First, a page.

Conventional player group's model fit also showed a good fit (χ2 = 286.45, df = 155, p < 0.05; χ2/df = 1.85; CFI = 0.93; RMSEA = 0.071). The items' values of factor loadings (0.59–0.91) were above the cutoff value of 0.50 (Hair et al., 2010), and the constructs' values of AVE (0.50–0.75) were >0.50, which indicated convergent validity (Table 1). The discriminant validity (Table 2) and reliability (CR; 0.80–0.90) were also supported.

Lastly, the model fit of all-around gamer represented an acceptable fit (χ2 = 409.41, df = 155, p < 0.05; χ2/df = 2.64; CFI = 0.88; RMSEA = 0.097). The range of factor loadings (0.64–0.90) was above the cutoff value of 0.50 (Hair et al., 2010), and the AVE values (0.55–0.73) were above 0.50 (Table 1). The discriminant validity (Table 2) and reliability (CR; 0.80–0.90) were also supported. Also, the AVE values were above the squared correlations between variables (Table 2; Fornell and Larcker, 1981), evidencing discriminant validity. For reliability, the CR values were (0.78–0.89) above the threshold of 0.70. Overall, the four groups' factor analysis results show the instrument has a proper psychometric quality for conducting measurement invariance tests.

Multivariate Analysis of Variance

A one-way MANOVA was conducted to examine the impact of the four groups. Box test was examined for the assumptions (i.e., multivariate normality and homogeneity of the covariance matrices) with the four groups (recreational gamer: n = 225, the observer: n = 127, conventional player: n = 170, all-around gamer: n = 177). As the Box test was significant, which indicated there are no equal covariance matrices, every 127 cases were randomly selected from recreational gamer (n = 225), conventional player (n = 170), and all-around gamer (n = 177) groups to make the same sample sizes (Field, 2013). As the MANOVA test statistics are robust to violations of the assumptions when the sample sizes are equal (Field, 2013), the four groups' equal sample sizes were used (recreational gamer: n = 127, the observer: n = 127, conventional player: n = 127, all-around gamer: n = 127). The six determinants were examined for their differences and similarities across the four groups. The results of Wilks Λ showed that significant differences exist across the means of four groups on a combination of outcome variables [Λ = 0.75, F(60, 1, 447) = 2.39, p < 0.001].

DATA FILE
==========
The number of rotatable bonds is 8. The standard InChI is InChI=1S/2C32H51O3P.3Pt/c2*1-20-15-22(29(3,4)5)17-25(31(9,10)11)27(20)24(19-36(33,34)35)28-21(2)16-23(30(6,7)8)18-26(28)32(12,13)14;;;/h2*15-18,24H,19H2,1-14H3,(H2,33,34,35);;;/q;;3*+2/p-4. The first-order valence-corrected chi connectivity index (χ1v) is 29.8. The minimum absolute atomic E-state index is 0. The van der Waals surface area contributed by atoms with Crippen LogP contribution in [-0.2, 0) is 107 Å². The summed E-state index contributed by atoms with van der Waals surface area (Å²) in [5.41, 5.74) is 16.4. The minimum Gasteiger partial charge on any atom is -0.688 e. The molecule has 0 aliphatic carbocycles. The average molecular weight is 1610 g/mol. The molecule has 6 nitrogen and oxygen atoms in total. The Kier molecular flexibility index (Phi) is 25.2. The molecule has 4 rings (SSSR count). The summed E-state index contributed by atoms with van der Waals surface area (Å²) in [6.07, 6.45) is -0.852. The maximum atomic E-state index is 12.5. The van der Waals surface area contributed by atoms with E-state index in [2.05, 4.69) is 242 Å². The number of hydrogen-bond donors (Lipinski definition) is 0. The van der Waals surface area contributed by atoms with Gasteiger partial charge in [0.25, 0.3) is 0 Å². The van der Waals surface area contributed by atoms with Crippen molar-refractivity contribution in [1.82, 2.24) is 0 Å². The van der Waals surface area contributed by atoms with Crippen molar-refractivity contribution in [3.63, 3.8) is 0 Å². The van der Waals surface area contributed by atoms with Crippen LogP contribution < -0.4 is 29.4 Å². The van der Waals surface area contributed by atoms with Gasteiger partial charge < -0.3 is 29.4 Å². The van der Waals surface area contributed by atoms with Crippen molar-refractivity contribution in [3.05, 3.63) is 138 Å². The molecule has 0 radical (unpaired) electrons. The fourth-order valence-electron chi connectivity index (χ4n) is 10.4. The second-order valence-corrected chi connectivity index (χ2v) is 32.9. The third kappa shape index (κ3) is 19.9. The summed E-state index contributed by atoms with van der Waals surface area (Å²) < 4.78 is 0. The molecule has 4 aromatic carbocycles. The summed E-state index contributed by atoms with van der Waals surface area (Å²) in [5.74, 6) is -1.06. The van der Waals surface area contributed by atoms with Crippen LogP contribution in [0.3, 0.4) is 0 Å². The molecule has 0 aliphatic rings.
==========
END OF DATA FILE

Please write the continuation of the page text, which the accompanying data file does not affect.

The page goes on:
Univariate Tests

Table 3 presents the results of the multiple univariate tests and Tukey HSD (honestly significant difference) post-hoc tests of group pairs. The groups' equal variance and the means' normal distribution met the assumptions of using Tukey HSD to control family-wise error rate. An ANOVA showed the significant effects of the four groups on the six determinants of esports gameplay intention [HM: F(3, 504) = 8.076, p = 0.000, partial η2 = 0.046; HB: F(3, 504) = 19.413, p = 0.000, partial η2 = 0.104; PV: F(3, 504) = 4.503, p = 0.004, partial η2 = 0.026; EE: F(3, 504) = 13.142, p = 0.000, partial η2 = 0.073; SO: F(3, 504) = 13.142, p = 0.000, partial η2 = 0.073; FL: F(3, 504) = 14.502, p = 0.000, partial η2 = 0.079]. The results support the group differences across the four segments. The results of subsequent post-hoc comparisons indicated HB, EE, SO, and FL showed significant differences on the most group pairs. However, HM and PV showed statistical differences on the two or three pairs (Table 3). The differences and similarities of the six antecedents of esports gameplay intention contributed to answering the research question. The interpretation of the results is discussed in the following section.


Table 3. Means, univariate tests, and post-hoc tests by the four groups.